|Description：||This seminar discusses fundamental issues that the UN faces, which became apparent through two different experiences of the lecturer. One is her research on the individual criminal accountability of UN police personnel, and the other is her work experience in the domestic police reform at the UN Office of the High-Commissioner for Human Rights in Nepal.
１．United Nations Peace Operations have police components called the UN Police. UN Police personnel are police personnel generally seconded from the UN’s Member States, who operate within UN Peace Operations. They work on establishing the rule of law in the host State, but at times they commit crimes. Are UN’s mechanisms that address criminal accountability effective? An analysis is made through raw data and the examination of its internal mechanisms. Jurisdiction and immunity are often cited as obstacles for addressing accountability, but to what extent do they obstruct prosecutions? The States’ and the UN’s duty to investigate and prosecute is examined under International Human Rights Law.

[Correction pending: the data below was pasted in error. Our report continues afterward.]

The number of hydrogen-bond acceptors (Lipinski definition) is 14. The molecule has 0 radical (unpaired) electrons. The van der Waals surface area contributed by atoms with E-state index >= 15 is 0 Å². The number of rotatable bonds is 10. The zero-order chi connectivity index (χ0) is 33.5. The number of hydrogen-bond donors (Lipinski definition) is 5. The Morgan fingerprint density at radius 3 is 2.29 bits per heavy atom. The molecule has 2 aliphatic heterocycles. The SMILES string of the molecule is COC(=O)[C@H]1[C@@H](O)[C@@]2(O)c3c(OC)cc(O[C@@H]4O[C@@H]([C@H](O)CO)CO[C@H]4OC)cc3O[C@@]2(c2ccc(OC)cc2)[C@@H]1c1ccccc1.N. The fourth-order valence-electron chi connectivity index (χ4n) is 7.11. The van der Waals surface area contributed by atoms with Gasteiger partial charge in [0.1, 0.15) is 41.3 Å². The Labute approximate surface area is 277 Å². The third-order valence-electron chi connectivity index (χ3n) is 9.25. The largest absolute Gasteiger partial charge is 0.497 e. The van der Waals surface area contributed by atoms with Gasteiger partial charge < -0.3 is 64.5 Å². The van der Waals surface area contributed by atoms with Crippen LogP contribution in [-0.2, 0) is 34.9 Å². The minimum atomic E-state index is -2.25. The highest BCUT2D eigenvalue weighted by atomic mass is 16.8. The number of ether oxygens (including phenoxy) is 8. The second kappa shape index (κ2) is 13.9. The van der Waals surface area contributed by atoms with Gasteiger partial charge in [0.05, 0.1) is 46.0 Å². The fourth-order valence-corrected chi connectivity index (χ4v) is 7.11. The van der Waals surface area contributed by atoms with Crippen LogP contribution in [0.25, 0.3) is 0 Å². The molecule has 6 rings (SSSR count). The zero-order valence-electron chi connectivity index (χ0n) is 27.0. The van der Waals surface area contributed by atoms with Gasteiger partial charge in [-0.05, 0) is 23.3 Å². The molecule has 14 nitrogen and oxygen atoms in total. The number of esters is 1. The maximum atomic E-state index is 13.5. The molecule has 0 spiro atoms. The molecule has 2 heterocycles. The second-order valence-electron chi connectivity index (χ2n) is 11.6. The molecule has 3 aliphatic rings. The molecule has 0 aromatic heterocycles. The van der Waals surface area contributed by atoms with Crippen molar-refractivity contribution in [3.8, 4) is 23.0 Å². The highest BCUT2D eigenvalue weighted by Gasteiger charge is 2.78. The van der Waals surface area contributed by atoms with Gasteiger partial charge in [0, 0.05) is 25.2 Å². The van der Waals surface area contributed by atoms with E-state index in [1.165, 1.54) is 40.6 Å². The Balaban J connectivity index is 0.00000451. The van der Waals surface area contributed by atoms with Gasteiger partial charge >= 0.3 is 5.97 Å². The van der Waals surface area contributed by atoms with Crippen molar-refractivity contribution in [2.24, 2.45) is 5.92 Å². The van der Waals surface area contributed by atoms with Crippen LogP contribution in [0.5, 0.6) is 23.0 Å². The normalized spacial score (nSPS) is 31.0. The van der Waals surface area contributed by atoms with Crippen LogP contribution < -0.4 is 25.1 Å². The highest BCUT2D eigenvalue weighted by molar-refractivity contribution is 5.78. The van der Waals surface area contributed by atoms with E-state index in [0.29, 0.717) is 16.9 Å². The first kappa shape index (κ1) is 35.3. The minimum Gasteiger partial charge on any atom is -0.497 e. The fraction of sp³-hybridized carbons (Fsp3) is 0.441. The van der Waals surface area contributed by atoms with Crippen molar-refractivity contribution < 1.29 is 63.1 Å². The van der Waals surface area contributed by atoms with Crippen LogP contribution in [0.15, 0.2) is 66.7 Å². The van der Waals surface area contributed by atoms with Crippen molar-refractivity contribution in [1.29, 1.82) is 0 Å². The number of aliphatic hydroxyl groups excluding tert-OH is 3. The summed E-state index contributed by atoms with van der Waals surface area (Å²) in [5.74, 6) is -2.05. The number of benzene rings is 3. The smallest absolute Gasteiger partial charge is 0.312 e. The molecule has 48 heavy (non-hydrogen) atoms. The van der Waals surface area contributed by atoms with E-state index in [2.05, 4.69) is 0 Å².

２．The lecturer worked on police reform, in particular on police curriculum reform at the UN Office of the High-Commissioner for Human Rights. Nepal is a main provider of UN police personnel. In Nepal, which the UN relies on for the provision of police personnel, how are police personnel trained and selected for UN Peace Operations?
These two topics have common issues. The lecturer raises these fundamental issues of the UN that become apparent through her analysis.
Questions and answers and discussion follow after the lecture.
This seminar is open to the public.
|Date：||April 26, 2017（Wed）18 :45 – 20:15|
|Venue：||Bldg. 18, 4F, Collaboration Room 1, Komaba Campus, University of Tokyo|
|Lecturer：||Ai Kihara-Hunt (Associate Professor, University of Tokyo)|
|Moderator：||Yasunobu Sato (Professor, University of Tokyo)|
|Materials：||Available on site|
|Organizers：||Graduate Program on Human Security, University of Tokyo (HSP)|
|Co-organizers：||Research Center for Sustainable Peace, Institute of Advanced Global Studies (IAGS), University of Tokyo|